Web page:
Is a Cinderella story that goes both ways, for what happens when Prince Charming needs to be rescued himself before he can save his Princess? The tale begins to calypso music and in a Belgium shopping mall where a woman wearing dark sunglasses and an expensive black coat with fur trim fingers through the makeup counter with a unique sense of urgency.
Odette, (played by Catherine Frot) an especially pretty middle aged sales associate with auburn hair reveals herself from behind a set of mirrors and asks what she can do to help. The lady removes her glasses to show a bruised eye and says she has a rash. Odette replies; "No problem, I have the right cover for you." And when she attempts to apply it to the lady's bruise, the woman winces and draws away.
Odette advises her to get a steak from one floor down to draw out the pain and swelling. The woman insists she wasn't beaten but walked into a door and Odette's response is; "Yeah, sure, I myself walked into many a door when I was in love." The lady walks off with the cover stick and Odette leaps up the escalator steps because "It's time!"
Her friend, who wears makeup and works in the books department asks her if today is one of special event, and Odette passes by without saying anything. She changes into a pretty, pink and beige suit (she has lovely clothes - that seem made beyond the working class, but it is a movie and a French one at that). Odette, with her hair done with light brown feathers, stops by the salon where her son is a hairdresser and asks him what he thinks of her countenance. He responds that she's dressed perfectly for a wedding as the mother in law.
She starts to feel bad and as she sits down begins to give excuses for why she should just skip the book signing of her favorite author, Balthazar Balsan, whom she has a deep crush on. Her son insists she goes and takes off the feathered piece which does improve the look dramatically somehow.
Once Odette is on the bus sans wedding hair thanks to her son, she asks the women, an elderly lady with incredibly pale, clear skin, next to her if this is the bus for Brussels. The lady asks her, "What?" And Odette says, "No, nevermind." The lady asks "What?" again and Odette eventually asks her if this is the bus to Brussels, while she is basically shouting into the woman's bad ear. "Yes, of course this is the bus to Brussels as it is marked so all over. Why? Am I on the wrong bus again?" A moment that is as gently realistic as it is awkwardly comedic.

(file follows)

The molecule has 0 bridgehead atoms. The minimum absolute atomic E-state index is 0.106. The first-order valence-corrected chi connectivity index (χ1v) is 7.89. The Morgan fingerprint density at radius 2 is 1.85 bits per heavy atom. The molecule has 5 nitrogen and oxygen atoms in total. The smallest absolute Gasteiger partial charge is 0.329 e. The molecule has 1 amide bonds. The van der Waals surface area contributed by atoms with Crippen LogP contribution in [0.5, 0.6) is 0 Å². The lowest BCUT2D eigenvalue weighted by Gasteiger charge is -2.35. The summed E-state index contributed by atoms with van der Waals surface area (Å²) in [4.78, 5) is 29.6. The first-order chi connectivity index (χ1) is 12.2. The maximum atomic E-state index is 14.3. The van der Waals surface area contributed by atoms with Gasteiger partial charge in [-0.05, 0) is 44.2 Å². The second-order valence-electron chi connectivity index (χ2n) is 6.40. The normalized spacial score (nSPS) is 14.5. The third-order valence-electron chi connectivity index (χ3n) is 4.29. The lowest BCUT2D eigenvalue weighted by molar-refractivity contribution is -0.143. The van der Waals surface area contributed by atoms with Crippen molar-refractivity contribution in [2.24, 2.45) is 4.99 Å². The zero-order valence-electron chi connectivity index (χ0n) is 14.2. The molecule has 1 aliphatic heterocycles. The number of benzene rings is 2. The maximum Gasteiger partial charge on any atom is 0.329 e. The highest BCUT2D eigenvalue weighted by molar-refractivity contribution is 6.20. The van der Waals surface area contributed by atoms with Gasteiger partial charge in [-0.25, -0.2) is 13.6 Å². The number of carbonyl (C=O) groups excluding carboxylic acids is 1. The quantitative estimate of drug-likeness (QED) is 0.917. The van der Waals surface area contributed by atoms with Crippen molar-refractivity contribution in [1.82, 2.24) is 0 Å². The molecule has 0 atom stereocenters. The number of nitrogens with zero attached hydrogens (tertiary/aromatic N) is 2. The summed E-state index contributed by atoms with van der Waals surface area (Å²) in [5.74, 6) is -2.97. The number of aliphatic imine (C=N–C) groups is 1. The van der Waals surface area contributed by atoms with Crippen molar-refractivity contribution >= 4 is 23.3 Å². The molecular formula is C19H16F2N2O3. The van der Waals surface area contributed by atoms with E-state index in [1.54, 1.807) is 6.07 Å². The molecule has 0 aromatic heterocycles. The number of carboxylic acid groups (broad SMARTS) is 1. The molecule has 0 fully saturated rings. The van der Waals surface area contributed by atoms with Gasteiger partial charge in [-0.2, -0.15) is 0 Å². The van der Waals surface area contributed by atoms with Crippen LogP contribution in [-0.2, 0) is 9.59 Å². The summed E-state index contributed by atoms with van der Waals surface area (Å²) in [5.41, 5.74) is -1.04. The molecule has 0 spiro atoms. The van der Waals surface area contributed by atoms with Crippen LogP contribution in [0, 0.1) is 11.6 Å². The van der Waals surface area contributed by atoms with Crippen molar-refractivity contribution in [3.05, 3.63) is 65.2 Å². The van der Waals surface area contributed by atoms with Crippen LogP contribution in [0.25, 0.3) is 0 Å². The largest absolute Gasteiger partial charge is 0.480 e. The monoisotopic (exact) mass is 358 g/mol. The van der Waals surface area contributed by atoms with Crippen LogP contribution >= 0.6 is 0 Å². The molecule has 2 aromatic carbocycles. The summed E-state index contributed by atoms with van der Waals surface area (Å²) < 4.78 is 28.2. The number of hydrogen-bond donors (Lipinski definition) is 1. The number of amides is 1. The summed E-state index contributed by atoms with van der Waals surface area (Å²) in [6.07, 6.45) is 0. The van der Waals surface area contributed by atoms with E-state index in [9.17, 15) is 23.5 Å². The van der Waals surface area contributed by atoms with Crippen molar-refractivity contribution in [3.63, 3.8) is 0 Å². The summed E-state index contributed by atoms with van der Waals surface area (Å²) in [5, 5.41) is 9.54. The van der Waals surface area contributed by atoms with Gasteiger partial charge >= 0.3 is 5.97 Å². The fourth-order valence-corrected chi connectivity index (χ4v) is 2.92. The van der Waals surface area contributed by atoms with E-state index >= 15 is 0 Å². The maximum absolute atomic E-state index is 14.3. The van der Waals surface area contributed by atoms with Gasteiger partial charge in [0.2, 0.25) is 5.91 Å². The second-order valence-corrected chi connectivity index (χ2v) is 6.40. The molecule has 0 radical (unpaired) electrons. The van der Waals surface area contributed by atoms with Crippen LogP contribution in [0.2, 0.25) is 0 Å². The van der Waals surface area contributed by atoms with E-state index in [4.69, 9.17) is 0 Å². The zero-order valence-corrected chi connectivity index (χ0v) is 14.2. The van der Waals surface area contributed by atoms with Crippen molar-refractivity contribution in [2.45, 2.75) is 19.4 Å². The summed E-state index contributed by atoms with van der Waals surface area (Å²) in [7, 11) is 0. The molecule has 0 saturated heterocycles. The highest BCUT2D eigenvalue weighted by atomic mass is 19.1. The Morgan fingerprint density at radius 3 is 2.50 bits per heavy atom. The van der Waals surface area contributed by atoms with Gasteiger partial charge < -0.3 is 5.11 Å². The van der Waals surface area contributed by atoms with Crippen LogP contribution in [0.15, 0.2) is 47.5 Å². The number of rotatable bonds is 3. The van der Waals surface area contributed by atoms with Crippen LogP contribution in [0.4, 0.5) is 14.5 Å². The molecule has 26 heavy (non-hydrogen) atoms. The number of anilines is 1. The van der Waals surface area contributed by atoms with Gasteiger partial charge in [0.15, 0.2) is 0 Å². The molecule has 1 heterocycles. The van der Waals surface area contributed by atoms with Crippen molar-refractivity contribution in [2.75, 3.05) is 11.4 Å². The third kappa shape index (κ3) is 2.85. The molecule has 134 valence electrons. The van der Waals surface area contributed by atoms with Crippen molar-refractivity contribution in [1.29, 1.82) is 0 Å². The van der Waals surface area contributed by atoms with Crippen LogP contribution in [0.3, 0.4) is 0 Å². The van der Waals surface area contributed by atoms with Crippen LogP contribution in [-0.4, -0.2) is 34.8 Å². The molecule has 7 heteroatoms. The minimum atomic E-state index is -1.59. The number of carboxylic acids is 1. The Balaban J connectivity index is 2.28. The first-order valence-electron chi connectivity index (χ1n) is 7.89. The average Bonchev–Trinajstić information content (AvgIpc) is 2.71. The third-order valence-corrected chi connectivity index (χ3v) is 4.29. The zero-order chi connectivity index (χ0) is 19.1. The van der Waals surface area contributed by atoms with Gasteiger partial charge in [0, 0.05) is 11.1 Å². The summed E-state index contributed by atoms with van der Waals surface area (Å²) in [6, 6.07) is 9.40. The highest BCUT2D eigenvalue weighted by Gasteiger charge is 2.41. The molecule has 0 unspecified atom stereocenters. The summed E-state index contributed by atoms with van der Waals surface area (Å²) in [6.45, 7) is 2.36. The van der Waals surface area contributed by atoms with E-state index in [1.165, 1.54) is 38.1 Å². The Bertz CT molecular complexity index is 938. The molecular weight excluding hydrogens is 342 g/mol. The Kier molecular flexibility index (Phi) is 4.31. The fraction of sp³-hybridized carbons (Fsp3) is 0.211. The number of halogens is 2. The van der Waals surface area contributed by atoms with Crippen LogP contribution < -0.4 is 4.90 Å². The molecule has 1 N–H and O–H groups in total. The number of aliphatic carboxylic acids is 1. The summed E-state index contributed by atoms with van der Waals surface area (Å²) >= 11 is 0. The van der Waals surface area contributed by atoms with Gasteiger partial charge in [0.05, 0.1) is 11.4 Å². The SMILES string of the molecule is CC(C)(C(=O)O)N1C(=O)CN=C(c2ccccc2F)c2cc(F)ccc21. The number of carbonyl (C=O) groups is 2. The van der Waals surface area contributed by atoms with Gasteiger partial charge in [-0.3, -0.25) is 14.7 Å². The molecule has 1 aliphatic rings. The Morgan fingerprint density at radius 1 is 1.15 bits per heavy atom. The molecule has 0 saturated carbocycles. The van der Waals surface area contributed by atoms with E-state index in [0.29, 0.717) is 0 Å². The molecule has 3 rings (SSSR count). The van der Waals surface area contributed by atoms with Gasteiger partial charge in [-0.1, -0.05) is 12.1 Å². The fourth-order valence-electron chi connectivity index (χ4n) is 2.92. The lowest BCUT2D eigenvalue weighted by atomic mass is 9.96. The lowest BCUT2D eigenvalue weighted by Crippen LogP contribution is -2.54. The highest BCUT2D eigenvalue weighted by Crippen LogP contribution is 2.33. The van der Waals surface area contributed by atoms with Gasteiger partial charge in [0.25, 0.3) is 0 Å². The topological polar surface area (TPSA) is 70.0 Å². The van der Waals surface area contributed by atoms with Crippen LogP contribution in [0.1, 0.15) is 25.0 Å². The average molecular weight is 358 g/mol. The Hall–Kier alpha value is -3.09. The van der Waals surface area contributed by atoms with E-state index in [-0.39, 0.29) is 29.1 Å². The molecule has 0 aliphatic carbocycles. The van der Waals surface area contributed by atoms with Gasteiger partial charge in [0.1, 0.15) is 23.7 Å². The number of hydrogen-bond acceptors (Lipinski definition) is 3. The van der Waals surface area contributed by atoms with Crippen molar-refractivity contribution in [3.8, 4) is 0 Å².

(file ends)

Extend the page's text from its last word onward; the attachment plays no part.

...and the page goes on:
Odette makes it to the book signing but when she meets Balsan, in an hysterical display of social anxiety, she nearly hits her beloved author in the face with her copy. He signs, but as he is asking her for her name, she blurts out, "Dette," and so he signs her book as such.
Our heroine is in tears at a cafe over the signing fiasco and there is nare a stranger to comfort her as what can anyone say? But while on the way back on the bus, Odette reads her novel and her embarrassment is forgotten as she floats in the air, rescued by her love for Balsan's words.
On her way home while still reading her novel she sees a man dressed early 90s style with long stringy hair and a plaid long sleeved shirt. He has a beard and is sweeping the porch outside of Odette's apartment building. "Ca va Jesus?" she asks. "Ca va," he responds while taking a drag from a cigarette and looking very drugged up.
The Jesus character is weaved throughout a film that could do without him. Perhaps his addition is an attempt to add a deeper motive to a romantic comedy, but it would be better without the symbolism of life, death and eternal powers. Some things are best when they are kept to what they are.
Odette returns from the signing to her world, where Josephine Baker's songs and Balsan's words are a godsend within her cramped apartment where she lives with her son and daughter, as well as the latter's boyfriend, whose feet stink and who never brings home a penny after tinkering with cars all day. Her favorite moments are of fantasies.
Balsan's life with a stunning wife who has a high end education and who looks out of his league, and their open marriage could not be of greater contrast to the adorable world of Odette. When Balsan's world falls apart, as complications from his and his spouse's affairs reach his professional life, he needs someone to understand and appreciate his work. He needs to be saved by a person separate from his current existence. And in this someone he finds Odette.
By Sarah Bahl